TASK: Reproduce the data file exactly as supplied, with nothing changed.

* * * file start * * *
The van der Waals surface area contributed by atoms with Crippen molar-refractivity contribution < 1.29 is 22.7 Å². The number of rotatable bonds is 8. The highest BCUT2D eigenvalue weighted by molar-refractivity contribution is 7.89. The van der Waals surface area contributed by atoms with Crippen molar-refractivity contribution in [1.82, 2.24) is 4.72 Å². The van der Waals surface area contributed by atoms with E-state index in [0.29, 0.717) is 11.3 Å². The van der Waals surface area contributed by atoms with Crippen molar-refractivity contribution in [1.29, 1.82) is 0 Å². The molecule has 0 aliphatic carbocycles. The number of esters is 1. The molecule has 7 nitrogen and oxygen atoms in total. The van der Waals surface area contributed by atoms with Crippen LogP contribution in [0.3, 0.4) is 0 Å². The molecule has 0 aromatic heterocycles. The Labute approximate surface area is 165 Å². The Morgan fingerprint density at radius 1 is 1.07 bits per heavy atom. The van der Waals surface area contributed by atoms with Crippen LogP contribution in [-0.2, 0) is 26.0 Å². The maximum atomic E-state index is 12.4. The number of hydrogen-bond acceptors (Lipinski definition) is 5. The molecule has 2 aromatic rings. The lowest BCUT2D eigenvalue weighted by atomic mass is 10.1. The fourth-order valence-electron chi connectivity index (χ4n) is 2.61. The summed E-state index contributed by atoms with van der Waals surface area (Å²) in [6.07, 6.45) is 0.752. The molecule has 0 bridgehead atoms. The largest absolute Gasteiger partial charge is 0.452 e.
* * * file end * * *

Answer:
The van der Waals surface area contributed by atoms with Crippen molar-refractivity contribution < 1.29 is 22.7 Å². The number of rotatable bonds is 8. The highest BCUT2D eigenvalue weighted by molar-refractivity contribution is 7.89. The van der Waals surface area contributed by atoms with Crippen molar-refractivity contribution in [1.82, 2.24) is 4.72 Å². The van der Waals surface area contributed by atoms with E-state index in [0.29, 0.717) is 11.3 Å². The van der Waals surface area contributed by atoms with Crippen molar-refractivity contribution in [1.29, 1.82) is 0 Å². The molecule has 0 aliphatic carbocycles. The number of esters is 1. The molecule has 7 nitrogen and oxygen atoms in total. The van der Waals surface area contributed by atoms with Crippen LogP contribution in [0.3, 0.4) is 0 Å². The molecule has 0 aromatic heterocycles. The Labute approximate surface area is 165 Å². The Morgan fingerprint density at radius 1 is 1.07 bits per heavy atom. The van der Waals surface area contributed by atoms with Crippen LogP contribution in [-0.2, 0) is 26.0 Å². The maximum atomic E-state index is 12.4. The number of hydrogen-bond acceptors (Lipinski definition) is 5. The molecule has 2 aromatic rings. The lowest BCUT2D eigenvalue weighted by atomic mass is 10.1. The fourth-order valence-electron chi connectivity index (χ4n) is 2.61. The summed E-state index contributed by atoms with van der Waals surface area (Å²) in [6.07, 6.45) is 0.752. The molecule has 0 bridgehead atoms. The largest absolute Gasteiger partial charge is 0.452 e.